6. Real business plans change often. It’s planning, not just a plan. And as your plan changes, rewrite and revise your summary to keep it fresh and keep it aligned with the plan.
  7. Different experts have different opinions on the ideal length of a summary. I’ve always recommended a summary of 2-5 pages, which can be used as a stand-alone summary memo where that’s appropriate. For example, in my angel investment group, we don’t read full business plans of all the startups that apply for investment. We eliminate some proposals just from reading the summaries. We read the full business plan only after deciding, from the summary, that we want to know more.
  8. A generalized summary will include the obvious information such as essential business details, what you sell, what locations, projected sales growth, profitability, and news you don’t want anybody to miss. It’s a good place to put a highlights chart, a bar chart that shows sales, gross margin, and profits before interest and taxes for the next three years. You should also cite and explain those numbers in the text.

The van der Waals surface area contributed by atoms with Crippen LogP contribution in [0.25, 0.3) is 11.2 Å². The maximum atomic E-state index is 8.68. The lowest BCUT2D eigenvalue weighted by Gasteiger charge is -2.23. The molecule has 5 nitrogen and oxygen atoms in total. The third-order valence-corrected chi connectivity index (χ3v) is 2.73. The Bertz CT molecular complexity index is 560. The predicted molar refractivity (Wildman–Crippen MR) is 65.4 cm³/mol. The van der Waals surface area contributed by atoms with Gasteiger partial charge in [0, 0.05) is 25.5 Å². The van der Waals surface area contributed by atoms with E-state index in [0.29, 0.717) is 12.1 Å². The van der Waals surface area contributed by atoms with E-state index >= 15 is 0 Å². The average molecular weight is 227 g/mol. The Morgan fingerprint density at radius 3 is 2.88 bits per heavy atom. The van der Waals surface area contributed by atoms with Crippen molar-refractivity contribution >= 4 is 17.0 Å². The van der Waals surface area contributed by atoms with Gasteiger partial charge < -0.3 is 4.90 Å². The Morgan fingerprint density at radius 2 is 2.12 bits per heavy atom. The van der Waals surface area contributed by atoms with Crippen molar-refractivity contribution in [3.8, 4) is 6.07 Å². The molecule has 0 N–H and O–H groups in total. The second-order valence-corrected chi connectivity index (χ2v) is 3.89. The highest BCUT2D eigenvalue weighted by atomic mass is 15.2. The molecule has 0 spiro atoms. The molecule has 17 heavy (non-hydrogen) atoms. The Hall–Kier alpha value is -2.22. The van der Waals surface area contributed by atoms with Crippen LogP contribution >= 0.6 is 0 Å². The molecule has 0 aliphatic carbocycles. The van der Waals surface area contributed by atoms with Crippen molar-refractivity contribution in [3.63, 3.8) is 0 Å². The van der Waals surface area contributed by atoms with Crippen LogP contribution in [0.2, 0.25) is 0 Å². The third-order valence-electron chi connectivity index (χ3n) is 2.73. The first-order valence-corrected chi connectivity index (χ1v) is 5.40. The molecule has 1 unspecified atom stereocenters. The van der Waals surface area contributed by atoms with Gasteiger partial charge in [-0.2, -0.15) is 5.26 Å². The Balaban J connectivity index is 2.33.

9. However, generalized summaries are as rare as generalized business plan events. Write a new summary for each time you need one. Tailor it to match the requirements of your specific business need. The summary you show angel investors is different than one you show a bank loan manager, and different again from the one you show a potential partner, employee, or attorney. How? How can you tell? Think what’s most important for each audience, in each context. That changes depending on the occasion. 
  10. What you highlight depends on the context, as in point #8, but also on the specifics of your business. Highlight what serves your purpose best. For example, if you’re looking for investment and have a venture already backed by major brand-name backers, say so early in the summary. If you’ve got a founders team that includes several known entrepreneurs with good track records, then put it up front. If you have a good business track record, like impressive early sales or landmark deals with major channels, corporations or governments, put that first. If you have an amazing new invention or break-through technology, lead with that. Use good judgment. You’re an editor, at this point, looking at things through the audience’s eyes.